Tuesday, 10 May 2011

German Mike wants to live in Japan

So, in order to live in Japan you need money. Usually you earn money by working. The thing is, if you want to work in Japan as a foreigner you need a visa. As a young person, you may work for 1 year with a Working Holiday visa, which is not difficult to get.
But as you get older and maybe have a girlfriend you don't want to marry right away, it becomes more difficult. I mean which company employs someone who won't last long? If your mother tongue is English, then there is often the possibility to earn some coin as an English teacher.
But this is often a dead-end and may not be suitable for everyone.fulfilling in the long run.
It would be better to work a real job.

This means that you have to invest...
So in addition to your application documents, you should attach a complete reference list of your achievements and works. A nice photo is important. Your CV and motivation letter should definitely be written in Japanese, with a description of how you can be an asset to the company.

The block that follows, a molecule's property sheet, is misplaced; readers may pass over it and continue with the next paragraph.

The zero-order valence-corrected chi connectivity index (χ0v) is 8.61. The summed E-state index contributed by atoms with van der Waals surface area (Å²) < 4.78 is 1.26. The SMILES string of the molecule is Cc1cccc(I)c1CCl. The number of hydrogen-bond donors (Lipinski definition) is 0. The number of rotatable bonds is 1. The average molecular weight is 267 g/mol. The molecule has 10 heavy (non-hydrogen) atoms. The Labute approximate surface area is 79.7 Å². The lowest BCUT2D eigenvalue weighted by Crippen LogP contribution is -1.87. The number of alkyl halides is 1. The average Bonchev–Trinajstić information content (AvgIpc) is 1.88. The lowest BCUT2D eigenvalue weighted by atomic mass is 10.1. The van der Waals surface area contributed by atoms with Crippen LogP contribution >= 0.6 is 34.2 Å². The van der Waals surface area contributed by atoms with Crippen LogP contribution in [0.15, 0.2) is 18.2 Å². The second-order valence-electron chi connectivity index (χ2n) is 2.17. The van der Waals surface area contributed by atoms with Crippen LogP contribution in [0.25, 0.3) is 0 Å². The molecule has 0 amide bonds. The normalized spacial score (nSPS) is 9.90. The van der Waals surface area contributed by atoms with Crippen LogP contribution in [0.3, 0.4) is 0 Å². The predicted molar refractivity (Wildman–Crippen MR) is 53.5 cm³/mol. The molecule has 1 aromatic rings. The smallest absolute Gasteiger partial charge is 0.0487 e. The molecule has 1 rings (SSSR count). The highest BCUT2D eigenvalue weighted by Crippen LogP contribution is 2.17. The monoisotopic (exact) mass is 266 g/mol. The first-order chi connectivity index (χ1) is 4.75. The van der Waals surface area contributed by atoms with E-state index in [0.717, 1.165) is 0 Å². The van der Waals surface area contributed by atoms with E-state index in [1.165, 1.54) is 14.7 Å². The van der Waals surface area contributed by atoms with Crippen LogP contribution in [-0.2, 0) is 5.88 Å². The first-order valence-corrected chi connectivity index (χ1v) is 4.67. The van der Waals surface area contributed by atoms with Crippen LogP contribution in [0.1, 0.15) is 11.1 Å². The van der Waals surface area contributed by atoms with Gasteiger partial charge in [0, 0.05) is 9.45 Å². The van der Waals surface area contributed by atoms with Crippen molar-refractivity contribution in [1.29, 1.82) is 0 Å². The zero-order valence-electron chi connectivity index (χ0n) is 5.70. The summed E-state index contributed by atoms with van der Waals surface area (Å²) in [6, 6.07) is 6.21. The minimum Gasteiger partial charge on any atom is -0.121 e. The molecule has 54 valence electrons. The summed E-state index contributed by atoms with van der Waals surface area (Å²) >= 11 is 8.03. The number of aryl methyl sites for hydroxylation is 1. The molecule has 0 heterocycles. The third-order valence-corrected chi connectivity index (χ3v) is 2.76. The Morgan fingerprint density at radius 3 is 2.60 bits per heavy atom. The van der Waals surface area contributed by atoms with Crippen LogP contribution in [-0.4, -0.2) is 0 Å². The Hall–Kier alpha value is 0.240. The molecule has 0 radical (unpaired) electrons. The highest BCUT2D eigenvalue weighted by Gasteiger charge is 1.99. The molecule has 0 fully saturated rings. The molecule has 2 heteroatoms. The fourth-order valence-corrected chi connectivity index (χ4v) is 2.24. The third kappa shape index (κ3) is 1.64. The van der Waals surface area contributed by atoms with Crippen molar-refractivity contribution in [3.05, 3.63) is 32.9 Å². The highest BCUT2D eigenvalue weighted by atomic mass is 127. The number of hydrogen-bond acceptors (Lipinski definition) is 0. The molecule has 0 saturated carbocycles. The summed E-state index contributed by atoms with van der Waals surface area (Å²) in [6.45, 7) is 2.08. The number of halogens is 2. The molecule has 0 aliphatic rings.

Naturally, a language course is mandatory. While taking this language course, you should personally introduce yourself to the companies and leave your application documents for them to read. You may also offer the company to temporarily work for them for free (3-4 hours a day). However, this should be conveyed in a subtle way and should not be said directly!
If the company then sees your potential and you as an asset to the company, the representative will soon contact you in order to have a chat with you. If the representative does not contact you in any way, then it means that you've been rejected. But since the Japanese labour force is constantly decreasing, you have fair chances of acquiring a job. With your job contract in hand, you then go to the foreign office and apply for a working visa. The process is relatively quick if you have all the required documents ready.

The next thing you need is accommodation.
Flat sharing is a good alternative to save money otherwise invested in the security deposit and furniture. A Japanese person usually lives with you and takes care of the gas, electricity and other bills. Once you work and earn money, you can look for something else, but keep in mind that you always need a guarantor in order to do this.

Here's a list of living expenses:
Monthly rent: 40000-60000 Yen
Food: 30000-40000 Yen
Transportation: 10000 Yen
Leisure time: 20000 Yen
Total: 140000 Yen per month

You can calculate your hypothetical monthly income (with appropriate qualifications!):
Age x 10000 Yen I.e. a 40-year old's gross income is about 400000 Yen per month on average
This may vary of course, as about 20% is claimed by the health insurance and pension.

I hope I was able to give you an insight on how to live in Japan.
See you in Fukuoka soon!

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